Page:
GNS Courses Fall 2019

GNS 200/FOLKLORE 200 – Folklore of Central, Eastern and Northern Europe

MW 11:00-11:50 am (with Discussion Section)  594 Van Hise Hall  Professor Thomas DuBois  (3 credits)

Discussion Sections:

  • DIS 301         R 11:00-11:50 am        2121 Mechanical Engineering
  • DIS 303        R 11:00-11:50 am        6105 Sewell Social Sciences
  • DIS 304        F 11:00-11:50 am         395 Van Hise Hall

This brand new class is taught by Prof. Thomas DuBois, covering folklore from all three of our Programs: German, Scandinavian Studies, and Slavic Studies. Whether it be rousing bedtime tales of unlikely heroes and magic helpers, jaunty tunes played on the fiddle, age-old recipes for preserving foods or curing ailments, mysterious rituals for maintaining luck, celebrating a wedding, or saying goodbye to a loved one, pieces of folklore are ancient and enduring elements of daily life throughout the world. In the diverse cultures of Central, Eastern, and Northern Europe, folklore holds particular significance not only as enduring parts of culture, but also as emblems of national identity, political idealism, and historical change. This introductory course surveys a range of past and present genres of folklore from the various cultures that make up the areas of expertise of the Department of German, Nordic, and Slavic. We will look at examples of primary materials as well as the theories that have developed to explain them, and we will look at the complex and sometimes surprising ways in which “Old World” traditions have become transplanted and adapted in North America. Students will learn techniques of fieldwork and analysis and examine a range of different traditions from throughout the wide array of cultures found in Central, Eastern, and Northern Europe, both among longstanding communities and among populations that have migrated to the region in more recent eras.

GNS 210 – Cultures of Sustainability: Central, Eastern, and Northern Europe

MW 2:30-3:45 pm  391 Van Hise Hall  Dr. Marcus Cederström  (3 credits)

In German, Nordic, Slavic 210: “Cultures of Sustainability: Central, Eastern, and Northern Europe,” we will examine questions of sustainability in northern, central, and eastern Europe in relation to the triple bottom line: people, planet, and profits. We will explore cultural, environmental, and economic histories of the region and its populations, natural as well as human. We will look at the debates raging in Sámi communities concerning mining the earth, examine Germany’s efforts to harness the power of wind to power its economy, and listen to Russian scientists who are trying to return regions of Siberia to the Ice Age in hopes of staving off climate change. In doing so, we will aim to contextualize what sustainability means for various stakeholders, from individuals to businesses to communities and countries. Along the way, we will learn what role we all play in understanding and engaging with the local and global effects of sustainability.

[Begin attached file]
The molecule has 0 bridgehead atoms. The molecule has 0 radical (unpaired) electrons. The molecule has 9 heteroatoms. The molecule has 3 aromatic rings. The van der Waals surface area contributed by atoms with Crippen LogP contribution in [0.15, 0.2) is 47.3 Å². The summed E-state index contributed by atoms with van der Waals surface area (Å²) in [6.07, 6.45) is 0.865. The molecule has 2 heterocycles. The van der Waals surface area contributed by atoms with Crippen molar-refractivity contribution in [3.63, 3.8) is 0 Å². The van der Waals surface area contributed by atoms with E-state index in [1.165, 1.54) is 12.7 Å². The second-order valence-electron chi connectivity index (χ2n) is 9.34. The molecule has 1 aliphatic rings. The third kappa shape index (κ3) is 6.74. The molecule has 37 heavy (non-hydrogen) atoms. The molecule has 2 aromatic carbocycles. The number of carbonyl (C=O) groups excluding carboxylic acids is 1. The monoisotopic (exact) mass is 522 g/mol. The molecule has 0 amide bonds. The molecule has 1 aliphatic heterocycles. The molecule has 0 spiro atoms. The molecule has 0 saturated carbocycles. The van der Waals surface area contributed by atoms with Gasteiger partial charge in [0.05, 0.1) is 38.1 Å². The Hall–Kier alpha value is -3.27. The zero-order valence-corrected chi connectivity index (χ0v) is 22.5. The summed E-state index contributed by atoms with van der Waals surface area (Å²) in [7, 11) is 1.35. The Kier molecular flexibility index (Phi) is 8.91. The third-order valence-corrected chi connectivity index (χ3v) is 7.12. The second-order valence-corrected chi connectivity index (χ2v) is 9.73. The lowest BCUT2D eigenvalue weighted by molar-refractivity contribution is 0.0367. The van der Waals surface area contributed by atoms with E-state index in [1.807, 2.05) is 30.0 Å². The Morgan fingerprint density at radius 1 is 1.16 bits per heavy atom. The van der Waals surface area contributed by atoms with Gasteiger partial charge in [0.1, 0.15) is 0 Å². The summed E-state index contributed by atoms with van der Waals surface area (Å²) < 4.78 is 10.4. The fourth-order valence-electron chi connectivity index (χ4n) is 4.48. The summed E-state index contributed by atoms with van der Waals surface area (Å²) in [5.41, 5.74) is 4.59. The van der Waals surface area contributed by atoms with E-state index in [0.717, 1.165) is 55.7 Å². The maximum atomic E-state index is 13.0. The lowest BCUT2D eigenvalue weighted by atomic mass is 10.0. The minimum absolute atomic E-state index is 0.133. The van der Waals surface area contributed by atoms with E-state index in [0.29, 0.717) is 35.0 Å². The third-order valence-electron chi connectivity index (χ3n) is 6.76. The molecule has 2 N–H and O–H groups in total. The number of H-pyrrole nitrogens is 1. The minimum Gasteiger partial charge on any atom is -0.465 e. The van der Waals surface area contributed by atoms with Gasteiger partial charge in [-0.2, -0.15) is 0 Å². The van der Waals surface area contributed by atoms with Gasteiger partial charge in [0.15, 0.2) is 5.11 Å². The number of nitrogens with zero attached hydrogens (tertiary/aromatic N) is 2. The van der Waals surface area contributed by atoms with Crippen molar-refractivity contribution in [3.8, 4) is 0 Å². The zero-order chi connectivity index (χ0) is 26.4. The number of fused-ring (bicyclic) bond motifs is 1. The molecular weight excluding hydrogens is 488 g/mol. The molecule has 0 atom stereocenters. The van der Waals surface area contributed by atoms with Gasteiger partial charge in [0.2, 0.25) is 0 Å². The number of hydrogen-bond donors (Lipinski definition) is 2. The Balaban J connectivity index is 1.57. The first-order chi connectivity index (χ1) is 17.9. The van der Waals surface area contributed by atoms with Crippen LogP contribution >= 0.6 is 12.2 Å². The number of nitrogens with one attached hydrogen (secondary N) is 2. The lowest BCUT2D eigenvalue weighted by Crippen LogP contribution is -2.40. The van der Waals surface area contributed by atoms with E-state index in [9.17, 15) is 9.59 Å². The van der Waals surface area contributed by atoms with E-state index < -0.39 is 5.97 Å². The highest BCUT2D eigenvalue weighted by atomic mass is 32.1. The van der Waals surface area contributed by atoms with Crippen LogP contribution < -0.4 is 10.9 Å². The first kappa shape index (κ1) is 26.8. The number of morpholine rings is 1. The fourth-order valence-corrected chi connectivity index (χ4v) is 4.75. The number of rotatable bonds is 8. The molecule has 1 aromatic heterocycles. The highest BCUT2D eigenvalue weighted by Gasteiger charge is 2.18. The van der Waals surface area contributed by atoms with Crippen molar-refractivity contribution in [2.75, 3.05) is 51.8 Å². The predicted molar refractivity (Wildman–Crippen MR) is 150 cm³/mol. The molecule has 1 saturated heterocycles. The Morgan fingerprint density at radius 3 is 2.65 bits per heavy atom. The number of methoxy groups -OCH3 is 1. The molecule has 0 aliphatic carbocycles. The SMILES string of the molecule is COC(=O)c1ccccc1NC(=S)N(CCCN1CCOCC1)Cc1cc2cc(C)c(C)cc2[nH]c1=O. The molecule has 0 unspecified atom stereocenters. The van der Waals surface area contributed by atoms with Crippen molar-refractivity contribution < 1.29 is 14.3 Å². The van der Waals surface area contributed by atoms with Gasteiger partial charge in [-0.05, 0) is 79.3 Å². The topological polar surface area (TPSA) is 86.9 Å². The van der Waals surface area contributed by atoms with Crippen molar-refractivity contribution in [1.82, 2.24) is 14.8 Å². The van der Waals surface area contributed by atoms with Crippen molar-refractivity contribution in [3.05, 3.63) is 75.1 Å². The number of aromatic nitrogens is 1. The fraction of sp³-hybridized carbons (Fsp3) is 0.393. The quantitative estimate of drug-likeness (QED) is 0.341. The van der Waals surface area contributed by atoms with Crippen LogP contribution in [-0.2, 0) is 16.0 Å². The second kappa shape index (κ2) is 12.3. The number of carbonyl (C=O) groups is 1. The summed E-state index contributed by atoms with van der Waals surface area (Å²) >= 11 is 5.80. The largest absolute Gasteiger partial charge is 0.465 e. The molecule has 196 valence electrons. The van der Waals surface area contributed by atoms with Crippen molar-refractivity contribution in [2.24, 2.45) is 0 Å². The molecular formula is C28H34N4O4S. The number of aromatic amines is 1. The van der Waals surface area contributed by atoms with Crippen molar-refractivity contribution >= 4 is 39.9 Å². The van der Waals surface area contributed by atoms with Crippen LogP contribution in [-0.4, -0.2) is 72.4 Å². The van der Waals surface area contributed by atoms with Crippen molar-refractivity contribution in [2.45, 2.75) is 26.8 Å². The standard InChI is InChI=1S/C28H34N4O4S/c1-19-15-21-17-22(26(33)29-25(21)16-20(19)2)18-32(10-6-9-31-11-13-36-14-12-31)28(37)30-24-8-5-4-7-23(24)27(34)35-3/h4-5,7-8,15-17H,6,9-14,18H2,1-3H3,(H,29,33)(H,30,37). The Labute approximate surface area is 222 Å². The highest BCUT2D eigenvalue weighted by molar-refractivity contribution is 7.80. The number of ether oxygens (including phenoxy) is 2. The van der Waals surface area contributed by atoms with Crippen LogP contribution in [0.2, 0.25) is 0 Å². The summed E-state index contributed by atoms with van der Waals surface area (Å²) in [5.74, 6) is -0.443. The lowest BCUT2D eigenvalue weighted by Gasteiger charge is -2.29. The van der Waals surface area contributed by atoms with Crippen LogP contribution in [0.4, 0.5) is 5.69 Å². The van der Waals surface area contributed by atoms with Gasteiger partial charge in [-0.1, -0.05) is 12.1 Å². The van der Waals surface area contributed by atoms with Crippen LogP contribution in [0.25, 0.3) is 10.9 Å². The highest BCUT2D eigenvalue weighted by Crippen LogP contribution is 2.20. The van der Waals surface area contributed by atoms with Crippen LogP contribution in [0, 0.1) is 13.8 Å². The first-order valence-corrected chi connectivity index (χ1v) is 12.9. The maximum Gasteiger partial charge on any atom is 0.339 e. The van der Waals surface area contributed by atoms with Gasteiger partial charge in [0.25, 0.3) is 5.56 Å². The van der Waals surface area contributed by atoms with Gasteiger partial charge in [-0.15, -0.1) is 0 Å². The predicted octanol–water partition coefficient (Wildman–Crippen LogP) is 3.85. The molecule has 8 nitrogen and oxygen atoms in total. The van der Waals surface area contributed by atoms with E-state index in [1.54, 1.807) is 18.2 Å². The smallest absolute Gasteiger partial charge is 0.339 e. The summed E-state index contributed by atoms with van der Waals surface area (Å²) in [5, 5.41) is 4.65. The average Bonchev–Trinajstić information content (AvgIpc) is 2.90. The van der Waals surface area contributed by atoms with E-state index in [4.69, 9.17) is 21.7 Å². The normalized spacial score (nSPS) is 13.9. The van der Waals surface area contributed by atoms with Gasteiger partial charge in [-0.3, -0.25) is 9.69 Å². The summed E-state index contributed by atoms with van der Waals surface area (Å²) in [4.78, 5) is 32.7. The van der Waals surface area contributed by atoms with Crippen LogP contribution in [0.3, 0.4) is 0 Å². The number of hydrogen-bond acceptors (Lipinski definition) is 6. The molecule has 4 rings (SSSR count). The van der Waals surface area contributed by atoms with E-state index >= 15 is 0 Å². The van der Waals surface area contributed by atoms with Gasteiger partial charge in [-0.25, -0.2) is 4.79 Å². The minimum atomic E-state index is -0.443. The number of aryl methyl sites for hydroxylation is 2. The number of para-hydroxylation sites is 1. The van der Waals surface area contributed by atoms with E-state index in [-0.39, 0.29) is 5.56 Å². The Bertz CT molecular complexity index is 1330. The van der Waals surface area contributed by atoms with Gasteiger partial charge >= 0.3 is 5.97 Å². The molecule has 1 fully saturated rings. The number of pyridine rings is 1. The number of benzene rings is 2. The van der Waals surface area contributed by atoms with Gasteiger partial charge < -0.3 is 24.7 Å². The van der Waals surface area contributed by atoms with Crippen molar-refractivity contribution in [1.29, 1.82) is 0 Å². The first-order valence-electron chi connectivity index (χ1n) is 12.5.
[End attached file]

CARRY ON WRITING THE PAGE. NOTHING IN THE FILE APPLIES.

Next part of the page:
– This course is part of the First-Year Interest Group “Sustainability in the North: Culture, Environment, and the Economy.”

First-Year Interest Groups (FIGs) are clusters of (usually) three UW classes, linked together to explore a common theme, and offered to incoming freshmen who attend these classes together as a cohort. At the heart of each FIG is a top-notch instructor who develops and leads a class exclusively for you and the other students in your FIG. For more information or questions regarding the FIG program and this courses linked classes go to FIG’s Website or contact Dr. Marcus Cederström.

GNS 265/HISTORY 265  – An Introduction To Central Asia: From The Silk Route To Afghanistan

TR 2:30-3:45 pm  206 Van Hise Hall  Milan Simić  (3 credits)

GNS/History 265 is a general introduction to the history, politics, society, economy and cultures of Central Asia, with a primary focus on the area covered by five modern Central Asian states: Kazakhstan, Kyrgyzstan, Tajikistan, Uzbekistan and Turkmenistan.

The course will begin by surveying Central Asia in the medieval period, followed by the Imperial Russian expansion, colonial administration and incorporation of Central Asia into the Soviet Union, profound transformations that took place in the twentieth century, and conclude with recent developments in the five modern independent states and their vicinity. Numerous important themes will be covered, including the relationship between nomadic and sedentary peoples, the impact of the Mongol Empire and its successor states on the region, Islamization and Turkification of Central Asia, nineteenth and twentieth century reform movements, colonial and postcolonial policies, oil and natural gas exploitation, and others. Meets with GNS 624.

The course will make extensive use of audio, video and print materials from the region. 

GNS 624  – Proseminar In Central Asian History

TR 2:30-3:45 pm  206 Van Hise Hall  Milan Simić  (3 credits)

Introduction to the historiography of the Golden Horde and the Tatar, Kazak, and Uzbek nations; impact on Russia; Russian colonialism in Central Asia; innovative approaches to social and economic history. Meets with GNS 265/HISTORY 265.